Abalone fishing season ends

By Zainab Al Nasseri — MUSCAT: Dec 18: Abalone fishing season in Dhofar ended yesterday as specified by the Ministry of Agriculture and Fisheries. This season’s production, whose kilogram reached RO 35, was inaugurated on December 7 and lasted for 12 days. It witnessed a large turnout from consumers in local markets. The Governorate of Dhofar is famous for its production of Abalone, which is one of the rare marine wealth and one of the important economic species that abound in the Omani waters. They are exported mostly to Asian markets through local merchants. The Ministry sets up the fishing season for Abalone, as well as the issuance of special resolutions banning Abalone fishing and trading during some years to maintain the sustainability of this wealth that may be exposed to extinction due to illegal and overfishing. It was banned in 2008, 2009 and 2010 to enhance its stock.
In 2011, Abalone fishing was allowed starting from October 20, 2011 until November 20, 2011 resulting in catching 149 tonnes of it, which is the largest amount of Abalone in one season. This was as a result of a three-year banning, which was from 2008 to 2010.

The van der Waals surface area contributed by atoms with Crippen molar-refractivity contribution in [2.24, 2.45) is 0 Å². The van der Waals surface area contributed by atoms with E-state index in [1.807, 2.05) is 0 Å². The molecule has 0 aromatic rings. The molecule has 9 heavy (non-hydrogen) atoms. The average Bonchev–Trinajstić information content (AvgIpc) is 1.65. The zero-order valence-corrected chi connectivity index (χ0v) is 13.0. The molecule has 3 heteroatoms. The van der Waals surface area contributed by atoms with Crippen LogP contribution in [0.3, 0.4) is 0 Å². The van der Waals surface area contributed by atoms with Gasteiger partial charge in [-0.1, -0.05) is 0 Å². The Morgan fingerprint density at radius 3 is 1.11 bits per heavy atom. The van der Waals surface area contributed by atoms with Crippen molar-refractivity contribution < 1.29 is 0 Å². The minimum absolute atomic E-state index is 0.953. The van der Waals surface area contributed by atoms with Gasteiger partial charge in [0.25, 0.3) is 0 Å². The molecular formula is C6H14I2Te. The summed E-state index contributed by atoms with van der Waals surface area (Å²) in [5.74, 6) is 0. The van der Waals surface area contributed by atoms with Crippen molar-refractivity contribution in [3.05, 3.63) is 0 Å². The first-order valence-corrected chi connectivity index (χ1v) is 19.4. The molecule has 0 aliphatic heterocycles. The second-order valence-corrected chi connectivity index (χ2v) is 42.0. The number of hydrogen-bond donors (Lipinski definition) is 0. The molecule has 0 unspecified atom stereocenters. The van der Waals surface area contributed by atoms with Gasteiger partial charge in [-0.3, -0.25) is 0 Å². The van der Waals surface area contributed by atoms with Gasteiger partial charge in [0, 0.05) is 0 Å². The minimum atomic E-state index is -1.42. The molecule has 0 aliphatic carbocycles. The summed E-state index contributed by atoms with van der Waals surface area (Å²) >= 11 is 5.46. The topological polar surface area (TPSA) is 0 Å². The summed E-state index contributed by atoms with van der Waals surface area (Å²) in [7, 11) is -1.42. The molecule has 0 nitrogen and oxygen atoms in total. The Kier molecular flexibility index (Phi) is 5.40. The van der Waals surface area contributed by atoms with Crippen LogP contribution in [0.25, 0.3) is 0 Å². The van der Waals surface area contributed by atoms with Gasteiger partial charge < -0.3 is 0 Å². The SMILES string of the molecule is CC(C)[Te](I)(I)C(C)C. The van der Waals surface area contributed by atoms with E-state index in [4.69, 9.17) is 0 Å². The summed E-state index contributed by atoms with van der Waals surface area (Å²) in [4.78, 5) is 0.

Within the frame of guidance and awareness efforts, the Directorate General of Fisheries in Dhofar conducted lectures in Mirbat and Sadah for fishermen, divers, and businessmen highlighting the importance of this wealth, releasing figures of its reserve in Omani waters, and fishing laws and rules. The DG issued fishing and selling clearances for fishermen as well as it identified centres for downloading and producing abalone in Hinu and wadi Ain in Mirbat, and Soob, Sadah, Foshi, Hetom, Had been, Hasik in Sadah. It also cooperated with Central Observation Department in the Ministry and Dohfar police to form observation teams and make sure that fishermen are applying rules stated by marine fishing law.
Abalone high cost is referred to the increase of extremal demand on it, its rarity, and its valuable silver shelves which are used to make women accessories.
It only exists in sea waters located between Mirbat and Sharabthat in Shileem and Halniyat Island.  The abalone, scientifically known as Haliotis mariae, found only in the Sultanate’s waters, and is also one of the fastest growing abalone species in aquaculture. It reaches an average shell length of 60mm over 13 months, which translates to a monthly increase of 4.1mm.  It has unique economic and nutritious value. Globally there are 120 types of abalone spread over the world’s waters, mostly in Japan, Australia, Mexico, New Zealand, USA, Africa South and Chile.